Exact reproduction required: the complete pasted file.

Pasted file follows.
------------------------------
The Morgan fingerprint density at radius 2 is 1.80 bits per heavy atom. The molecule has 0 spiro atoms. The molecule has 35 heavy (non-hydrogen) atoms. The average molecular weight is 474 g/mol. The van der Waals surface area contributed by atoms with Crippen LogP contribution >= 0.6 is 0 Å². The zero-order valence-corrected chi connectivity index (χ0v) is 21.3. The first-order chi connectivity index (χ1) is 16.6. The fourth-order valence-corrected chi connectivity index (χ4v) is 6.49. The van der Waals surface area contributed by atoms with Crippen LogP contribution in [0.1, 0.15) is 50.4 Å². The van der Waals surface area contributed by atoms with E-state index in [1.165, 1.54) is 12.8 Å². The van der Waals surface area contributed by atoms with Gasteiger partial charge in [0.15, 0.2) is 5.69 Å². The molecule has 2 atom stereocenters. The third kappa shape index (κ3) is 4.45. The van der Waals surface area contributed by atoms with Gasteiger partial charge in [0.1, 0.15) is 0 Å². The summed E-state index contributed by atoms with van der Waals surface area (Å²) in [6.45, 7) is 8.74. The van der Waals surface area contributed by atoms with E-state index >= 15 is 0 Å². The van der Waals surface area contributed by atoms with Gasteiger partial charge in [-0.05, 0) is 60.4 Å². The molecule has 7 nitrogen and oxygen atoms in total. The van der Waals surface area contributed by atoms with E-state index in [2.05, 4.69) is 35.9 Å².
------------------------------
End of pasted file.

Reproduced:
The Morgan fingerprint density at radius 2 is 1.80 bits per heavy atom. The molecule has 0 spiro atoms. The molecule has 35 heavy (non-hydrogen) atoms. The average molecular weight is 474 g/mol. The van der Waals surface area contributed by atoms with Crippen LogP contribution >= 0.6 is 0 Å². The zero-order valence-corrected chi connectivity index (χ0v) is 21.3. The first-order chi connectivity index (χ1) is 16.6. The fourth-order valence-corrected chi connectivity index (χ4v) is 6.49. The van der Waals surface area contributed by atoms with Crippen LogP contribution in [0.1, 0.15) is 50.4 Å². The van der Waals surface area contributed by atoms with E-state index in [1.165, 1.54) is 12.8 Å². The van der Waals surface area contributed by atoms with Gasteiger partial charge in [0.15, 0.2) is 5.69 Å². The molecule has 2 atom stereocenters. The third kappa shape index (κ3) is 4.45. The van der Waals surface area contributed by atoms with Gasteiger partial charge in [0.1, 0.15) is 0 Å². The summed E-state index contributed by atoms with van der Waals surface area (Å²) in [6.45, 7) is 8.74. The van der Waals surface area contributed by atoms with E-state index >= 15 is 0 Å². The van der Waals surface area contributed by atoms with Gasteiger partial charge in [-0.05, 0) is 60.4 Å². The molecule has 7 nitrogen and oxygen atoms in total. The van der Waals surface area contributed by atoms with E-state index in [2.05, 4.69) is 35.9 Å².